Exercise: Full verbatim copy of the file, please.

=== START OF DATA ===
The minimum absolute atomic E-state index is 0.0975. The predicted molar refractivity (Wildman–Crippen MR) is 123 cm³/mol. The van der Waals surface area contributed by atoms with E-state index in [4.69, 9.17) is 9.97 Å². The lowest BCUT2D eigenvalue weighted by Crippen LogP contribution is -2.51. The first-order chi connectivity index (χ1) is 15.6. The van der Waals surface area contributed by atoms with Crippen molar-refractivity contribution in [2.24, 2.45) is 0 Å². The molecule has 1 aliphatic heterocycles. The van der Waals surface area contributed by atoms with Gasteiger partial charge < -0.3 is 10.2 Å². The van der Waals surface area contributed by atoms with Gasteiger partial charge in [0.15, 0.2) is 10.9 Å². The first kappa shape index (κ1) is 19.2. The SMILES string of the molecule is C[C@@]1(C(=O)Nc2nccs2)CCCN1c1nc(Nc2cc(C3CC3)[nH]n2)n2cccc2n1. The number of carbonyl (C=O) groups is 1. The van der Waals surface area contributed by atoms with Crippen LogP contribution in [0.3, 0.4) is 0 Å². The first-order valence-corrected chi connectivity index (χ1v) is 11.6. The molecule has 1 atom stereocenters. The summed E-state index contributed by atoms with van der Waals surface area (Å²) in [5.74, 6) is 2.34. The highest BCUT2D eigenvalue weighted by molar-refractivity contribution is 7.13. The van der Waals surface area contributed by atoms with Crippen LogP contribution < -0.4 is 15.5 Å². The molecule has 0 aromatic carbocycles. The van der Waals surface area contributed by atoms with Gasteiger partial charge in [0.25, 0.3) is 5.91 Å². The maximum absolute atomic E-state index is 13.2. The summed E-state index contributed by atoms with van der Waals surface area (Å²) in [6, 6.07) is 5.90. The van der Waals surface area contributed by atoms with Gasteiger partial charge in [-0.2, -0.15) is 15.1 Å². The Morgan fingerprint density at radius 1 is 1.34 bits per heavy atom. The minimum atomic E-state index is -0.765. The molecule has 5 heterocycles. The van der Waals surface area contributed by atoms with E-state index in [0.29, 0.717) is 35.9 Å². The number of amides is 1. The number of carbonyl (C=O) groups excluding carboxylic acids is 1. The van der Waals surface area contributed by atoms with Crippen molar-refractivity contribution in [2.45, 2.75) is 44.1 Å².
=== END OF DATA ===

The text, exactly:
The minimum absolute atomic E-state index is 0.0975. The predicted molar refractivity (Wildman–Crippen MR) is 123 cm³/mol. The van der Waals surface area contributed by atoms with E-state index in [4.69, 9.17) is 9.97 Å². The lowest BCUT2D eigenvalue weighted by Crippen LogP contribution is -2.51. The first-order chi connectivity index (χ1) is 15.6. The van der Waals surface area contributed by atoms with Crippen molar-refractivity contribution in [2.24, 2.45) is 0 Å². The molecule has 1 aliphatic heterocycles. The van der Waals surface area contributed by atoms with Gasteiger partial charge < -0.3 is 10.2 Å². The van der Waals surface area contributed by atoms with Gasteiger partial charge in [0.15, 0.2) is 10.9 Å². The first kappa shape index (κ1) is 19.2. The SMILES string of the molecule is C[C@@]1(C(=O)Nc2nccs2)CCCN1c1nc(Nc2cc(C3CC3)[nH]n2)n2cccc2n1. The number of carbonyl (C=O) groups is 1. The van der Waals surface area contributed by atoms with Crippen LogP contribution in [0.3, 0.4) is 0 Å². The first-order valence-corrected chi connectivity index (χ1v) is 11.6. The molecule has 1 atom stereocenters. The summed E-state index contributed by atoms with van der Waals surface area (Å²) in [5.74, 6) is 2.34. The highest BCUT2D eigenvalue weighted by molar-refractivity contribution is 7.13. The van der Waals surface area contributed by atoms with Crippen LogP contribution < -0.4 is 15.5 Å². The molecule has 0 aromatic carbocycles. The van der Waals surface area contributed by atoms with Gasteiger partial charge in [0.25, 0.3) is 5.91 Å². The maximum absolute atomic E-state index is 13.2. The summed E-state index contributed by atoms with van der Waals surface area (Å²) in [6, 6.07) is 5.90. The van der Waals surface area contributed by atoms with Gasteiger partial charge in [-0.2, -0.15) is 15.1 Å². The Morgan fingerprint density at radius 1 is 1.34 bits per heavy atom. The minimum atomic E-state index is -0.765. The molecule has 5 heterocycles. The van der Waals surface area contributed by atoms with E-state index in [0.29, 0.717) is 35.9 Å². The number of amides is 1. The number of carbonyl (C=O) groups excluding carboxylic acids is 1. The van der Waals surface area contributed by atoms with Crippen molar-refractivity contribution in [2.45, 2.75) is 44.1 Å².